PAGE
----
Total RNA from lung tissue was extracted with TRIzol reagent (Invitrogen; Thermo Fisher Scientific, Inc., Waltham, MA, USA) according to manufacturer instructions. For miR-431 quantification in rat lungs, cDNA was prepared in an RT reaction using the PrimeScript™ RT Reagent kit (Takara Bio, Inc., Otsu, Japan). The reactions were incubated at 16°C for 30 min, 42°C for 40 min and at 85°C for 5 min. RT-qPCR was performed using an Applied Biosystems 7500 Fast real-time PCR cycler (Applied Biosystems; Thermo Fisher Scientific, Inc., Waltham, MA, USA). U6 small nuclear 6 was used as an internal control. The primers (Table I) for miR-431-5p and U6 were designed and purchased from Kangchen Biotech Co., Ltd (Wuhan, China). Amplification was performed with the SYBR® Premix Ex Taq™ (Takara Bio, Inc.) according to the manufacturer's protocol. Thermocycling conditions included an initial step at 95°C for 5 min, and 40 cycles at 90°C for 15 sec, 60°C for 15 sec and 72°C for 1 min, and final extension at 72°C for 10 min.
For mRNA quantification, cDNA was synthesized using PrimeScript™ RT Master Mix (Takara Bio, Inc.). The reactions were incubated at 37°C for 15 min and at 85°C for 5 sec. Expression of SMAD4 and SPs was determined by RT-qPCR using the SYBR-Green PCR Master Mix (cat. no. RR036A; Takara Bio, Inc.) with the mouse primers. GAPDH primers were used for normalization. All primers (Table I) were designed and purchased from Kangchen Biotech Co., Ltd. Thermocycling conditions included an initial step at 95°C for 30 sec, and 40 cycles at 95°C for 5 sec and 60°C for 34 sec, and final extension at 72°C for 10 min. The relative gene expression was calculated using the 2−∆∆Cq method (18).
Dual luciferase-reporter assay
The wild-type (WT) and mutated (MUT) 3′ untranslated region (3′-UTR) sequences of SMAD4 (Guangzhou RiboBio Co., Ltd., Guangzhou, China), which were predicted to have an interaction with miR-431, were inserted into firefly luciferase expressing pmiR-RB-REPORT™ vector (Guangzhou RiboBio Co., Ltd.) in accordance with the manufacturer's protocol. The primer sequences of hsa-SMAD4-3′UTR were the following: forward GCGGCTCGAGACAAGGTTGGTTGCTAAGA and reverse AATGCGGCCGCGGCTGTTGCCTGTCATTTA. Genomic DNA was extracted from 293T cells (Guangzhou RiboBio Co., Ltd.) using the TIANamp Genomic DNA kit (Tiangen Biotech Co., Ltd., Beijing, China). The thermocycling conditions of the PCR were as follows: initial denaturation at 98°C for 2 min, followed by 10 cycles of 98°C for 10 sec, 65°C for 15 sec and 72°C for 45 sec, followed by 15 cycles of 98°C for 10 sec, 60°C for 15 sec and 72°C for 45 sec, with a final extension at 72°C for 3 min. For the luciferase reporter assay, 293T cells were seeded into 96-well plates (1.5×104 cells/well). Following culturing for 24 h, cells were co-transfected with the indicated vectors (250 ng/well), 50 nM miR-431 mimics (cat. no. miR10001625; Guangzhou RiboBio Co., Ltd.) or miR-431 mimic negative control (NC) (cat. no. miR1N0000001-1-5; Guangzhou RiboBio Co., Ltd.) using 250 ng/well Lipofectamine® 3000 (Invitrogen; Thermo Fisher Scientific, Inc.). At 48 h post-transfection, the cells were lysed and luciferase activity was assayed using the Dual-Luciferase Reporter Assay system (Promega Corporation, Madison, WI, USA). The Firefly luciferase activity was evaluated after normalization to Renilla activity.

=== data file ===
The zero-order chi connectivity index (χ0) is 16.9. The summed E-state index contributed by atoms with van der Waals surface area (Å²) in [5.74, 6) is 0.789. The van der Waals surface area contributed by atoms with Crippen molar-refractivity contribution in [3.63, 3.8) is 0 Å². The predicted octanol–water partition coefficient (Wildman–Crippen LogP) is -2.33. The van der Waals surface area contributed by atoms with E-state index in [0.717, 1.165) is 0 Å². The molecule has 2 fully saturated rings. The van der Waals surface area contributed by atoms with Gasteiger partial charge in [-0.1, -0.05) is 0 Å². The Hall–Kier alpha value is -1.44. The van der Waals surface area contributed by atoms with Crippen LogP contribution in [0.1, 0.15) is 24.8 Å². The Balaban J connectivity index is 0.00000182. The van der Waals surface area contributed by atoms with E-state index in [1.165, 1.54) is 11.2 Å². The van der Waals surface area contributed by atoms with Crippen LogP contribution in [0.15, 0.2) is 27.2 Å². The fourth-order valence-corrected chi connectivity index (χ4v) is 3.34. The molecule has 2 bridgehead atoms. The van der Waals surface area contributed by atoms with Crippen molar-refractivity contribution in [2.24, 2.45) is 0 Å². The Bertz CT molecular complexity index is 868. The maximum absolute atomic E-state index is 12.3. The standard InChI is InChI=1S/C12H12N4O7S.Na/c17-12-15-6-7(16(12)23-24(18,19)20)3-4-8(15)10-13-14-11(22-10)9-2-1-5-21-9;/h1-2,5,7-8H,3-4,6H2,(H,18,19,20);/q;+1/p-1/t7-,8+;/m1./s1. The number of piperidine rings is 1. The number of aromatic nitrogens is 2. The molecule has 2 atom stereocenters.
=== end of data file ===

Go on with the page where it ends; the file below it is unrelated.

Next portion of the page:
Western blot analysis
The following antibodies were used as primary antibodies for western blot analysis: monoclonal rabbit anti-mouse SMAD4 antibody (1:2,000; cat. no. ab40759; Abcam), polyclonal rabbit anti-mouse SP-A antibody (1:500; cat. no. SAB4300719; Sigma-Aldrich; Merck KGaA, Darmstadt, Germany), polyclonal rabbit anti-mouse SP-B antibody (1:1,000; cat. no. NBP1-57977; Novus Biologicals, LLC, Littleton, CO, USA), monoclonal mouse anti-mouse SP-C antibody (1:1,000; cat. no. MA5-17172; Invitrogen; Thermo Fisher Scientific, Inc.), monoclonal rabbit anti-mouse SP-D antibody (1:1,000; cat. no. ab168366; Abcam), or monoclonal rabbit anti-mouse β-actin antibody (1:2,000; cat. no. 4970; Cell Signaling Technology, Inc., Danvers, MA, USA).
The isolated lung specimens were washed three times with PBS, and then lysed with phenylmethylsulfonyl fluoride (1 mM; cat. no. G2008; Servicebio Inc.). Total protein was extracted from these specimens and then quantified using a bicinchoninic acid protein assay kit (cat. no. G2026; Servicebio Inc.). A total of 50 µg protein was loaded in each well. Proteins were separated by 10% SDS-PAGE. Electrotransfer onto PVDF membranes was performed for 1.5 h on ice. The membranes were blocked for 1 h at room temperature in 5% non-fat dry milk in TBS+0.05% Tween-20 (TBST), followed by incubation at 4°C overnight with primary antibodies. After washing with TBST three times, the membranes were incubated with horseradish peroxidase (HRP)-conjugated goat anti-mouse secondary antibody (1:3,000; cat. no. GB23303; Servicebio Inc.) or HRP-conjugated goat anti-rabbit secondary antibody (1:3,000; cat. no. GB23302; Servicebio Inc.) at 37°C for 1 h, followed by a further three washes with TBST. The protein expression levels were normalized to that of β-actin on the same membrane to confirm equal loading. The protein signals were detected using an enhanced chemiluminescence kit (cat. no. G2014; Servicebio Inc.) and analyzed with ImageJ software (version 2.1; National Institutes Health).